What was your background prior to entering this competition?
I’ve just graduated from college with a bachelor degree in statistics. I’m also a 3rd prize winner in a previous competition “bioresponse” hold at kaggle. I’m interested in many fields of machine learning and artificial intelligence.
What made you decide to enter?
I thought this would be a quick game and won’t take too much time. Also the data is relatively small comparing to KDD Cup so I can play with it a little bit more and try more models. And yes, I enjoy games.
What preprocessing and machine learning methods did you use?
When I got the data files, the first thing I did is look through the files and try to figure out what they are. Then I try to put them in the form that machines could understand. For example, replacing ‘Fair’ ‘Good’ ‘Excellent’ with 1 2 3, or making dummy variables representing different artists and so on. After preprocessing, machine-ready data files are feed to the models. For this time I used libFM and gbm.
What was your most important insight into the data?
From the discussion in the forum after the competition, I find that many people have achieved very good score without using any ordinary CF models. No matrix factorization, nearest-neighborhood or factor model method, just plain random forest or other general-purposed models. There is not a big difference as I thought to be between formal CF models and others. I’m a little surprised of this.
Were you surprised by any of your insights?
Yes. I still haven’t really understand the phenomenon I just mentioned. Maybe it’s because sufficient data are provided so that we need not to find those latent factors. The value of factors may be already provided in the tags of music. That may be an explanation.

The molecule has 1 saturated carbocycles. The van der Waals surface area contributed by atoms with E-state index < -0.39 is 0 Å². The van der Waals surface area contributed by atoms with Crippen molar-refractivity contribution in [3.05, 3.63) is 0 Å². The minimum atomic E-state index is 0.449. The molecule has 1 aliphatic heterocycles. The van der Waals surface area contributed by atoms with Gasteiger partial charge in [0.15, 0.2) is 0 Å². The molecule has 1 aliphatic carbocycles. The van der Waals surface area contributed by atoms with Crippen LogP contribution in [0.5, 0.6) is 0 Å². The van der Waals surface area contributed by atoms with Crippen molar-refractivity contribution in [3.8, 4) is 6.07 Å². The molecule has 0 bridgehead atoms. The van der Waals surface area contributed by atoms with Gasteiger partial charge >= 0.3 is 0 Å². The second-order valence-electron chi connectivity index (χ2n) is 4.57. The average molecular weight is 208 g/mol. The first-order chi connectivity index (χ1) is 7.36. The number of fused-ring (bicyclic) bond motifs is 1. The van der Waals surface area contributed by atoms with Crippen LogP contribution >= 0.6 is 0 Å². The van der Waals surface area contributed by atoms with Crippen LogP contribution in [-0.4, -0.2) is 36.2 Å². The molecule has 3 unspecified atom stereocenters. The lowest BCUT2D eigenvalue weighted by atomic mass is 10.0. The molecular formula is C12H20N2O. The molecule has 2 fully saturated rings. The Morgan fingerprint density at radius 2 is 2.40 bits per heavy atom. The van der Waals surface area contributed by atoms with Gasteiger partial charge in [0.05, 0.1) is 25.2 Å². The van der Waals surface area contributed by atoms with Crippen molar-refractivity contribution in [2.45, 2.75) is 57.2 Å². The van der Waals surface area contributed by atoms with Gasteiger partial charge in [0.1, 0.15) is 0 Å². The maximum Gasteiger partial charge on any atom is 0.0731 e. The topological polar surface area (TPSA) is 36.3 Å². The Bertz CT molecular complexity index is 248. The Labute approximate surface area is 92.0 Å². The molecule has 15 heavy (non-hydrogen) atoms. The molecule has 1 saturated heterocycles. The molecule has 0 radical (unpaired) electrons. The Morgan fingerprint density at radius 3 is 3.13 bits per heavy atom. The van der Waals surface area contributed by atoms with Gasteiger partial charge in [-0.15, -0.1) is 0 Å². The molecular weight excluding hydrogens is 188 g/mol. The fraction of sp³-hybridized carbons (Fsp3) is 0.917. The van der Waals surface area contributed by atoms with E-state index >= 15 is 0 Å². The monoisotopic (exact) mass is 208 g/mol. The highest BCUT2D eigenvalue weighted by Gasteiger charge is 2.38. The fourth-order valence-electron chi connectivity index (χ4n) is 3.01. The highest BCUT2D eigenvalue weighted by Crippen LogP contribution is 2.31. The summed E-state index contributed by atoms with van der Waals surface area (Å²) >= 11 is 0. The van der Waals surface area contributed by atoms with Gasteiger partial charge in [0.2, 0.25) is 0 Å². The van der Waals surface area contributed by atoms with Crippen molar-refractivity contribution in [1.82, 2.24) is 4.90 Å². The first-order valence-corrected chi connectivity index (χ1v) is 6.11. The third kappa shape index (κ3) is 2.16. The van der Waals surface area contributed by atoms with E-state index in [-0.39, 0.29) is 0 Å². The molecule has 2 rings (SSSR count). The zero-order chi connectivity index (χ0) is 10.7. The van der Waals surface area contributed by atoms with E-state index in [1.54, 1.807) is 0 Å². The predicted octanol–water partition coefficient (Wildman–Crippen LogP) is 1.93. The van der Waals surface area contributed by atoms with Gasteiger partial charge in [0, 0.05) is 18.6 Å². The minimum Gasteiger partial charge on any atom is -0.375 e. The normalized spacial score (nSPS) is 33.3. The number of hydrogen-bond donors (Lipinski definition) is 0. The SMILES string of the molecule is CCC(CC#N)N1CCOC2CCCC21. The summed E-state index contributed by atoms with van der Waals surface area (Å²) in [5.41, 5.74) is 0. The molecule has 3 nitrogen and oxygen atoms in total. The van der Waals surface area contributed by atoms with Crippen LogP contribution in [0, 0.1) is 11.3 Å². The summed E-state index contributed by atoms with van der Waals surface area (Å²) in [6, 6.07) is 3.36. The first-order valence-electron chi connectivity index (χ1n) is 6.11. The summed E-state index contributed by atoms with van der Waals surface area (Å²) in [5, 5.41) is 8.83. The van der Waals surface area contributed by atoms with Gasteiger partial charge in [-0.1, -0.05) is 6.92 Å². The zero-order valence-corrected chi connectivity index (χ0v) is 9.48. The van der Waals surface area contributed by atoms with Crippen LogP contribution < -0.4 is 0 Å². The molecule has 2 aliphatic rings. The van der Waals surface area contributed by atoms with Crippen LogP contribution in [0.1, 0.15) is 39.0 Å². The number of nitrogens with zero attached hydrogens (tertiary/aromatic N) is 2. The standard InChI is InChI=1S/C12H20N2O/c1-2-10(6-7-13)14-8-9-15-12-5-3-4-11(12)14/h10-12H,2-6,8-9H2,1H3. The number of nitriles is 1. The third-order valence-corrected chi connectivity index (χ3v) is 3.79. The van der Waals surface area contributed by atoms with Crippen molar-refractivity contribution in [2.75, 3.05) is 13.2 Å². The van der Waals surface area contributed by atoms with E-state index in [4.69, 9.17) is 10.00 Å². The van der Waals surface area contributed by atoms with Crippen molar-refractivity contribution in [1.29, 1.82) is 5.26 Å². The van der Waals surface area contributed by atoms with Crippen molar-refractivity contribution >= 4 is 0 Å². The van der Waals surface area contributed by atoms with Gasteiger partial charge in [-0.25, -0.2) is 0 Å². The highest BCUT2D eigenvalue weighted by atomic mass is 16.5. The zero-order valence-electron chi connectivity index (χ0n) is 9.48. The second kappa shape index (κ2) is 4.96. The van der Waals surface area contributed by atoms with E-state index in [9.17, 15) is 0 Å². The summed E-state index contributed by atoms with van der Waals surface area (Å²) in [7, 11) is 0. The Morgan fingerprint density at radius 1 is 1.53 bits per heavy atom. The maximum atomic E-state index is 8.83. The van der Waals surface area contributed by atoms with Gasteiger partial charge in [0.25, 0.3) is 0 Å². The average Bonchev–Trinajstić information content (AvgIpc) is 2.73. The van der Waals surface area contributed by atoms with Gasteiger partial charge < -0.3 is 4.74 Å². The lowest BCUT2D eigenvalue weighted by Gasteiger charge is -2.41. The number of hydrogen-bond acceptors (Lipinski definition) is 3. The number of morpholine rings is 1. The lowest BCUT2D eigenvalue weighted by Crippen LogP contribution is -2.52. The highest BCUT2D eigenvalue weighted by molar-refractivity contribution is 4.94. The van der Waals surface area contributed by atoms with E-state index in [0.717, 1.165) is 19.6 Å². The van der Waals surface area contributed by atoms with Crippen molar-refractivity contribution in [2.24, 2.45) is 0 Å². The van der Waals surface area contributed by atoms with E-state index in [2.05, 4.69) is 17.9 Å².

Which tools and programming language did you use?
I use R and python. R is used mainly for computing and statistics, while python is mainly for quick programming and scripting.
What have you taken away from the Music Data Science Hackathon?
It’s a very good experience to participate in a competition like this. You can learn many things that you would have never learnt from textbooks or papers. You can also have real feeling of how data fit to the model, and at the same time it’s a good chance to benchmark you skills.
What did you think of the 24 hour hackathon format?
Personally I think it’s more exciting and thrilling than a 2 month ‘marathon’ People may feel tired during a long competition,although a short one is neither an easy job, since you have to dash from the start line to the end line like that in a 100m match, with all your focus and try not to make mistakes if you are eager to win. However, it’s also more enjoyable if you have an athletic spirit, aiming to be Faster, Higher and Stronger.
Here is my approach
And here is my code in github